A few weeks ago, while walking along a trail near my house, I was startled when a stranger said “hello”.
As he wheeled away on his journey, I realized my surprise was because I couldn’t remember the last time someone I didn’t know uttered a spontaneous greeting. But much more shocking was the realization that I couldn’t remember the last time I had acted likewise.
I grew up in a city where people said “hello” to each other. The pre-’90s Vancouver was a safe and open place where strangers acknowledged each other on the street with a nod, a smile or simple hello.
Living in a city noted for its friendliness was a source of pride to most Vancouverites. Sometimes these nodding acquaintances became people with whom a few words were shared at the green grocer, the bus stop or some other neighbourhood amenity.
Once in a while these relationships evolved into friendships. And once in a great while these casual greetings laid the foundation for relationships that took on the dimensions of a Nora Ephron romantic comedy.
(Note to self: Write screenplay titled “You Had Me at Hello”.)
More often a “hello” was just a “hello”, a simple friendly greeting between human beings who happened to be sharing the same sidewalk. It was nice. It provided a sense, no matter how fleeting, of community, general goodwill and connectedness.
Today, Vancouver is like most North American cities. People move about, avoiding eye contact, lest they have to interact with another pedestrian or transit user.
It might be fear, shyness, or perhaps the headphones are turned up to eleven, but increasingly there is little willingness to connect for even for a second.
How long is a second? Read this out loud: “One Mississippi.”
That’s about a second. It takes less time than that to have a positive human interaction – a social shot in the arm that will likely leave both parties feeling a little happier.
Could you imagine if everyone in Whistler started saying “hello” to visitors? In a couple of years we’d have a reputation for being the friendliest resort in North America.
The impact of this simple form of engagement could mean more repeat business, positive word of mouth and a truly great guest experience. Even if the lift lines were longer than they anticipated, they were disappointed that their $55 Mountain Mixed Grill didn’t include marmot cutlets or miffed when the hotel room next to theirs was occupied by a dozen sorority sisters on a stagette, guests would still say, “Well, there were a few glitches, but the people in Whistler were so nice.”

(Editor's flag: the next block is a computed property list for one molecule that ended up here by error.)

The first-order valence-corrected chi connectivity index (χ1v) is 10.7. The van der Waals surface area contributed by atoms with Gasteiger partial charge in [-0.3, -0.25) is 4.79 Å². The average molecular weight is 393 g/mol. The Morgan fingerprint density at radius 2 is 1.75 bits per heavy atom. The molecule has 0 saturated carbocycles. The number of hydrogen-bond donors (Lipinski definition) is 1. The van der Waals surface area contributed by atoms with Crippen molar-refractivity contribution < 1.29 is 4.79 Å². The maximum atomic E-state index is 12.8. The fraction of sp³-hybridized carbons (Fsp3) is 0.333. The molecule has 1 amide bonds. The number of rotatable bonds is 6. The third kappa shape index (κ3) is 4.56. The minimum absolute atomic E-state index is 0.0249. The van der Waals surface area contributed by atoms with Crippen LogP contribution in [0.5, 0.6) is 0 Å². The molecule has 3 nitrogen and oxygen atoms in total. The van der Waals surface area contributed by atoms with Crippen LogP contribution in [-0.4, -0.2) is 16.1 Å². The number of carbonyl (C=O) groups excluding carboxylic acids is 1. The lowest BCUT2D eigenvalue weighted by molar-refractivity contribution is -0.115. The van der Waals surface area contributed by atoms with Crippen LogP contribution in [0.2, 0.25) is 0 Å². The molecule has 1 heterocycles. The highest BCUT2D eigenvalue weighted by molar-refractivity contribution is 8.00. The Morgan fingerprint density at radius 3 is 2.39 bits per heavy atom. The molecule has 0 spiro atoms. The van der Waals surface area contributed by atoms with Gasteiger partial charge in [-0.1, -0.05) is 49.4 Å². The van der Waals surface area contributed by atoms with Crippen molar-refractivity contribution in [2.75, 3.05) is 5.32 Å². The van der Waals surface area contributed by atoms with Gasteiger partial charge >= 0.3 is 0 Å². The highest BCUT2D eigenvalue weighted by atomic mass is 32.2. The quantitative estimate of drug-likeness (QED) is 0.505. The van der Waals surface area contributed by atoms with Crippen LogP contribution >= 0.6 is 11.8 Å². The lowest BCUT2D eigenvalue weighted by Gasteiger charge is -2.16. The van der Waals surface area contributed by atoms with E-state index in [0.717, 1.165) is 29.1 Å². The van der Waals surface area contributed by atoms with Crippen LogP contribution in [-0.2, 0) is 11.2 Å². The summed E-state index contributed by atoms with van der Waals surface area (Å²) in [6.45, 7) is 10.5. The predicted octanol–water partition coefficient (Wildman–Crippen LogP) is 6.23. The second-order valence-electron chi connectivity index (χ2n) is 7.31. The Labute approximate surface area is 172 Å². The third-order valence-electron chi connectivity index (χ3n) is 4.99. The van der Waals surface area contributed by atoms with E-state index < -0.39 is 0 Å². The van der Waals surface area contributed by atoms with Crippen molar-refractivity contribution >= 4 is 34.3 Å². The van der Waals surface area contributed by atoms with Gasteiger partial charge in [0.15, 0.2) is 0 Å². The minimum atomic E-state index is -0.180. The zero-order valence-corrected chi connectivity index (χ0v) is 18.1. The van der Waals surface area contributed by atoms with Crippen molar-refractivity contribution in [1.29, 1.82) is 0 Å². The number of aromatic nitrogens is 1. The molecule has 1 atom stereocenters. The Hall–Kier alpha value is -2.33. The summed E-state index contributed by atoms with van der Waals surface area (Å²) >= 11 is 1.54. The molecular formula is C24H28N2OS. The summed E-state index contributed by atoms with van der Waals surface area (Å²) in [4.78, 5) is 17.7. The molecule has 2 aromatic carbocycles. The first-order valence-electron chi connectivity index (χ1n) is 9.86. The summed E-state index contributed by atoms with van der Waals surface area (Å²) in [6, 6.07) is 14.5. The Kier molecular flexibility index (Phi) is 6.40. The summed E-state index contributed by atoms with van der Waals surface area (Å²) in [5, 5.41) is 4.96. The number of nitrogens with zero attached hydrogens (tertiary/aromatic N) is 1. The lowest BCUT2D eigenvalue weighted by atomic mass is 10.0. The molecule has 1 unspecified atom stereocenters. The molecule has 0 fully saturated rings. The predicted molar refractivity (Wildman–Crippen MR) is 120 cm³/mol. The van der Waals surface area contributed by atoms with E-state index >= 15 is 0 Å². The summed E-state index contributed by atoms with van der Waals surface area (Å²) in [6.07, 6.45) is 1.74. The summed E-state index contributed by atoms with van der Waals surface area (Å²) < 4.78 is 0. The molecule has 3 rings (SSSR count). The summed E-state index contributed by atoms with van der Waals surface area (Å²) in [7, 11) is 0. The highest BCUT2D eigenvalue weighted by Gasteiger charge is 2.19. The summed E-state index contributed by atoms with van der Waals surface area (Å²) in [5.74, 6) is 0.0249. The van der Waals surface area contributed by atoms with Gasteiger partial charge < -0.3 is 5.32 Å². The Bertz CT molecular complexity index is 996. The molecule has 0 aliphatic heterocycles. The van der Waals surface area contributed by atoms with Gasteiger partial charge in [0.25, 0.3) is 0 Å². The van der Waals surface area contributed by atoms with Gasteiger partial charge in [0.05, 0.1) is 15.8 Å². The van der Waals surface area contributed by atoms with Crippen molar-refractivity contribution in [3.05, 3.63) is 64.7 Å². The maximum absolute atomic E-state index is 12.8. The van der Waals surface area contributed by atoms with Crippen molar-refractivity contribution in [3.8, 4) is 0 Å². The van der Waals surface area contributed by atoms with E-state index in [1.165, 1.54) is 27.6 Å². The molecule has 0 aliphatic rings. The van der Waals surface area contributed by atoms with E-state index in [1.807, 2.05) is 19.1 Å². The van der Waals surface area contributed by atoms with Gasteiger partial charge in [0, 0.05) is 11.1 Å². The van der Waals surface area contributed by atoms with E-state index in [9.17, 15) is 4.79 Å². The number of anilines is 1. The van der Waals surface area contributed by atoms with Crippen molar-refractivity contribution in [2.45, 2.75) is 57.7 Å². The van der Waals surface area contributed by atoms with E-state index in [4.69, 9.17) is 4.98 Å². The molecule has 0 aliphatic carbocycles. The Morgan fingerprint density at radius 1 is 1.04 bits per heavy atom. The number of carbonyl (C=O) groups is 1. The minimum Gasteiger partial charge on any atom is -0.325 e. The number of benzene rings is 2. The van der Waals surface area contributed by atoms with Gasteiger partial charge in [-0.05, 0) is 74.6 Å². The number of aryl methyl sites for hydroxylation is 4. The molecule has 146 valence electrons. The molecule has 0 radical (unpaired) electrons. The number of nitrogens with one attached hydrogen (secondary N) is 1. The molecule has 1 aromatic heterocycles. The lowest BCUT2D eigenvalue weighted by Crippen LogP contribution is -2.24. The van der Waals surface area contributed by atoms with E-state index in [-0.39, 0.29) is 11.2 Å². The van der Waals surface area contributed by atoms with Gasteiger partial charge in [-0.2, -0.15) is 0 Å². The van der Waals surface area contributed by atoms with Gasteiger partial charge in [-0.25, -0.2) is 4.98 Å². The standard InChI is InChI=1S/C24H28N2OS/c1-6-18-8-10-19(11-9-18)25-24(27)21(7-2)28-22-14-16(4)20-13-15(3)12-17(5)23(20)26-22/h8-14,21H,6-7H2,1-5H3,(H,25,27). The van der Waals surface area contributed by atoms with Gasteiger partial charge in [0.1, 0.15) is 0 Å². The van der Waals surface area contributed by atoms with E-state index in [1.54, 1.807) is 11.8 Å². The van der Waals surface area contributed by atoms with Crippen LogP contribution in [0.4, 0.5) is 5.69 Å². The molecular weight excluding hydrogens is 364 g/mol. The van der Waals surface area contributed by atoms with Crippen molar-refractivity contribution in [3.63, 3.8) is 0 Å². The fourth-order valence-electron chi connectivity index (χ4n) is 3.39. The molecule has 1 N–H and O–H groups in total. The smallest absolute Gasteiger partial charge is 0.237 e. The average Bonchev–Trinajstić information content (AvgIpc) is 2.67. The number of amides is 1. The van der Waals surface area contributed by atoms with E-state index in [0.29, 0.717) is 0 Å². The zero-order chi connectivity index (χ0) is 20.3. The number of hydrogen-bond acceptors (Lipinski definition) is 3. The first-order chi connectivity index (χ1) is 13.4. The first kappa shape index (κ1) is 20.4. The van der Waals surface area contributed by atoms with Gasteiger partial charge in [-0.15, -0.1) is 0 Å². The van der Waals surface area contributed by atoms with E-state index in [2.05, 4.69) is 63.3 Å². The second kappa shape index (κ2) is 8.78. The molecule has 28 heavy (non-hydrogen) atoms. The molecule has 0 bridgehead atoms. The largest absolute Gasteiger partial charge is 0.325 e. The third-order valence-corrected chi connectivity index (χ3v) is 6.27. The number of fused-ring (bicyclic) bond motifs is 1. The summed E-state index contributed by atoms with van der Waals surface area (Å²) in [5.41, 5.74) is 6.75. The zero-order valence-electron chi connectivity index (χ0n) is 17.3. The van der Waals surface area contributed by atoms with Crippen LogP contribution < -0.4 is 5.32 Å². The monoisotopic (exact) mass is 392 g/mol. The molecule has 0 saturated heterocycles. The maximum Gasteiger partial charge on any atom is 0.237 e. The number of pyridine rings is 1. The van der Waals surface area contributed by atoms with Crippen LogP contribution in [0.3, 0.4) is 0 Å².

But potential economic results are a distant secondary reason for upping our daily “hello” quotients. While most guests would be tickled to receive a “hi” or a “hey”, so would our neighbours and the familiar faces we regularly see walking through the village.
Being acknowledged makes us feel like we belong to something greater. And not surprisingly, feeling like we belong makes a lot of things greater, from how we feel about ourselves to how we feel about our communities. Prolonged exposure to casual friendliness might even inspire some of us to increase our community engagement.
If you’d like Whistler to be a friendlier town, I challenge you to take the The Hello Pledge at http://www.thehellopledge.com and commit to using this simplest of community engagement tools.
It’s free, easy and comes with no strings attached. (Full disclosure: My partner, effervescent public engagement sorceress Mo Douglas, is the brain behind this idea.)
In the immortal words of The Partridge Family: “C’mon, get happy!” – one hello at a time.